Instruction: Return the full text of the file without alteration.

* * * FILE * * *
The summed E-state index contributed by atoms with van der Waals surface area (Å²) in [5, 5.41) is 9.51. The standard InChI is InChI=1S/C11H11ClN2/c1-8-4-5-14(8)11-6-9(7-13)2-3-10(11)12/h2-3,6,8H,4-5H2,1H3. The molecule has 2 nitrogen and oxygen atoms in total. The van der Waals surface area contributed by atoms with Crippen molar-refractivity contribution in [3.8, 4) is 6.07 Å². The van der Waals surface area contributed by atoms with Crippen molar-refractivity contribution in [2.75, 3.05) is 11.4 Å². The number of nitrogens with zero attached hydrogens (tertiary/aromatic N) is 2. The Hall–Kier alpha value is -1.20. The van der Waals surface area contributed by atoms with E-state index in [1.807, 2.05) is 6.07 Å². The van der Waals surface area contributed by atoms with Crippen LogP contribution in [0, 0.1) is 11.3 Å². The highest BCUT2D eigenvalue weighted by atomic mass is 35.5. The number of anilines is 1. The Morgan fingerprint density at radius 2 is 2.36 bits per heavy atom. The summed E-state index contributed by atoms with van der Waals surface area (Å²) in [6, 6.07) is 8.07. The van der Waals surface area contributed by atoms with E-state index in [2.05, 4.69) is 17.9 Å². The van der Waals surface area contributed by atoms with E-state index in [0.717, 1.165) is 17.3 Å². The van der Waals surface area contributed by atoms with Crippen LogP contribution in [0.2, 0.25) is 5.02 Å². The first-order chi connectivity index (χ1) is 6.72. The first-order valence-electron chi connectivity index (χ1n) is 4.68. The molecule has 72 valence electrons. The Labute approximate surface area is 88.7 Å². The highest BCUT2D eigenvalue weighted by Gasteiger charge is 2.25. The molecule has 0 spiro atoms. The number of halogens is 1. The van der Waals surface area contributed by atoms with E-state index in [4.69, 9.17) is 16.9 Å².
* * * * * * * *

The summed E-state index contributed by atoms with van der Waals surface area (Å²) in [5, 5.41) is 9.51. The standard InChI is InChI=1S/C11H11ClN2/c1-8-4-5-14(8)11-6-9(7-13)2-3-10(11)12/h2-3,6,8H,4-5H2,1H3. The molecule has 2 nitrogen and oxygen atoms in total. The van der Waals surface area contributed by atoms with Crippen molar-refractivity contribution in [3.8, 4) is 6.07 Å². The van der Waals surface area contributed by atoms with Crippen molar-refractivity contribution in [2.75, 3.05) is 11.4 Å². The number of nitrogens with zero attached hydrogens (tertiary/aromatic N) is 2. The Hall–Kier alpha value is -1.20. The van der Waals surface area contributed by atoms with E-state index in [1.807, 2.05) is 6.07 Å². The van der Waals surface area contributed by atoms with Crippen LogP contribution in [0, 0.1) is 11.3 Å². The highest BCUT2D eigenvalue weighted by atomic mass is 35.5. The number of anilines is 1. The Morgan fingerprint density at radius 2 is 2.36 bits per heavy atom. The summed E-state index contributed by atoms with van der Waals surface area (Å²) in [6, 6.07) is 8.07. The van der Waals surface area contributed by atoms with E-state index in [2.05, 4.69) is 17.9 Å². The van der Waals surface area contributed by atoms with E-state index in [0.717, 1.165) is 17.3 Å². The van der Waals surface area contributed by atoms with Crippen LogP contribution in [0.2, 0.25) is 5.02 Å². The first-order chi connectivity index (χ1) is 6.72. The first-order valence-electron chi connectivity index (χ1n) is 4.68. The molecule has 72 valence electrons. The Labute approximate surface area is 88.7 Å². The highest BCUT2D eigenvalue weighted by Gasteiger charge is 2.25. The molecule has 0 spiro atoms. The number of halogens is 1. The van der Waals surface area contributed by atoms with E-state index in [4.69, 9.17) is 16.9 Å².